02:19 PM
Alice Botis
Alice Botis

The Andean Region: Catching Up Fast

With Brazil and Mexico stealing most of the headlines when it comes to Latin America, people could be forgiven for missing some of the recent developments to come out of other countries in the region. While Brazil and Mexico might be seen as the dominant players, the rise of financial centers in Peru, Colombia and Chile is seeing brokers increasingly demand a multi-location Latin American presence.

The Andean exchanges of Peru, Colombia and Chile have reacted to the increased regulation and technological advances that have been felt across Latin America by embracing regional co-operation. This approach is designed to boost liquidity and exploit economies of scale, allowing these smaller exchanges to punch above their weight. With five percent and three percent of the entire Latin American market respectively, Chile and Colombia have formed an integrated group, along with Peru, as a means to raise the profile of their individual exchanges. The resulting Mercado Integrado Latinoamericano (MILA) allows the individual exchanges of Santiago, Bogota and Lima to compete with larger rivals.

It is expected that the MILA initiative will increase the liquidity of locally listed companies by providing local brokers and investors with easier access to these markets, with the increase in volume also attracting more foreign investors to the Andean region. MILA can also be seen as a ground-up creation of a pan-national market which echoes what we are seeing with the recently launched ASEAN exchange in South East Asia, which was created to promote growth in the region by driving cross border collaboration and improved market access. This is quite different to Europe, where political unity, extensive monetary union, pan-regional regulators and a drive towards closer financial co-operation created the context in which top-down pan-regional activity has been encouraged.

So far, MILA participation has been slow due to disparities among the three countries’ tax regimes, currencies and securitization rules. However, early signs are that the trading community has responded positively to its establishment: it began as the largest public equity market in the region in terms of total listed companies, with more than 560; and the second largest in terms of market capitalization at $578 billion compared to Mexico’s $387 billion and Brazil’s $1.2 trillion.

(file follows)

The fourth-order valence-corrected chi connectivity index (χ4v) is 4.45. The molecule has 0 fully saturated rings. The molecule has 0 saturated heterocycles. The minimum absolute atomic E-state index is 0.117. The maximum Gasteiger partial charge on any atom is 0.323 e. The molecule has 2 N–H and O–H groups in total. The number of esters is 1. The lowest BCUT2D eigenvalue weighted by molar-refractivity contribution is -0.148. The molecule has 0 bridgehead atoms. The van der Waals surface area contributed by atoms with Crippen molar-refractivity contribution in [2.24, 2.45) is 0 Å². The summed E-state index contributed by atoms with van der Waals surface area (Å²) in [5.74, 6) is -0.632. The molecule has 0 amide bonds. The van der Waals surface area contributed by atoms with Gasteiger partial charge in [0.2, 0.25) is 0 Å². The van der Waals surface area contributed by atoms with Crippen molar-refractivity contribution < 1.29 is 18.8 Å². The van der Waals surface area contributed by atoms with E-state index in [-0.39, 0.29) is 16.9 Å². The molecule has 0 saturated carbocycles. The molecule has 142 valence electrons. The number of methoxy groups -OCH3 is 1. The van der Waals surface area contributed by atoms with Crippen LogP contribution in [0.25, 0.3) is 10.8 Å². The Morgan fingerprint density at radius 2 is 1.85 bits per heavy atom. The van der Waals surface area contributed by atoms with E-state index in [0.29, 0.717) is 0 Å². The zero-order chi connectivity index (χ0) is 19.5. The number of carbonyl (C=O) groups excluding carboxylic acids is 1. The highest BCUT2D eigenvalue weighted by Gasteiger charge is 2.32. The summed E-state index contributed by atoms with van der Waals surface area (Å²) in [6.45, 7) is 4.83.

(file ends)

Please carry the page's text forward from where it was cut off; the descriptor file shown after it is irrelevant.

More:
The past 12 months have seen the launch of the S&P MILA 40 index, tracking the initiative’s 40 most liquid companies; the Global X FTSE Andean 40 ETF, the first targeting the region to be traded on the NYSE; and the creation of Blackrock’s ETFs in Colombia and Chile to be traded locally.

Leveraging shared goals

These are indications of a continuing and increasing confidence in MILA and the Andean region as a whole – thus fulfilling at least one of the initiative’s main goals. In November 2011, Mexico signed a letter of intent to join MILA, which represents a very significant addition to the initiative, and there has been widespread discussion regarding the inclusion of Panama and other Central American countries. Even Brazil is being discussed as a potential partner at a later stage of the MILA integration process, and BM&FBovespa has already signed a knowledge sharing agreement relating to derivatives with the Santiago exchange.

Trading will be managed through brokers listed on each exchange with shares held in custody in the local markets and local currency. MILA runs on a FIX-based message routing network that allows information exchange between the liquidity venues, managers and participating brokers, and foreign investors will have access to the exchange through a broker.

The arrival of MILA makes it easier and more affordable for local brokers to maintain a pan-regional presence, and develop a proposition that enables them to attract international flow, and perhaps more significantly, local retail investors. Provided they can augment their research coverage to encourage investment and offer services supported by the necessary technology, MILA offers an opportunity to, if not rival, then at least gain ground in the face of international players in the market.

The Andean region is showing great potential to become a key force in Latin America as the region as a whole establishes its global presence. The Andean region is asserting a unique identity and success here, as elsewhere, will be dependent on sophisticated technology tailored to meet specific local needs. Support for multi-regional, multi-currency and FX functionality is required and since securities are held in custody in local currency, investors actively need to decide on the amount of desired currency exposure and take necessary precautions to hedge currency risk.

The rapid pace of change that we will inevitably continue to witness means firms need to be flexible in order to adapt and scale to meet the needs of tomorrow.

Alice Botis is head of business development in Latin America for Fidessa.  

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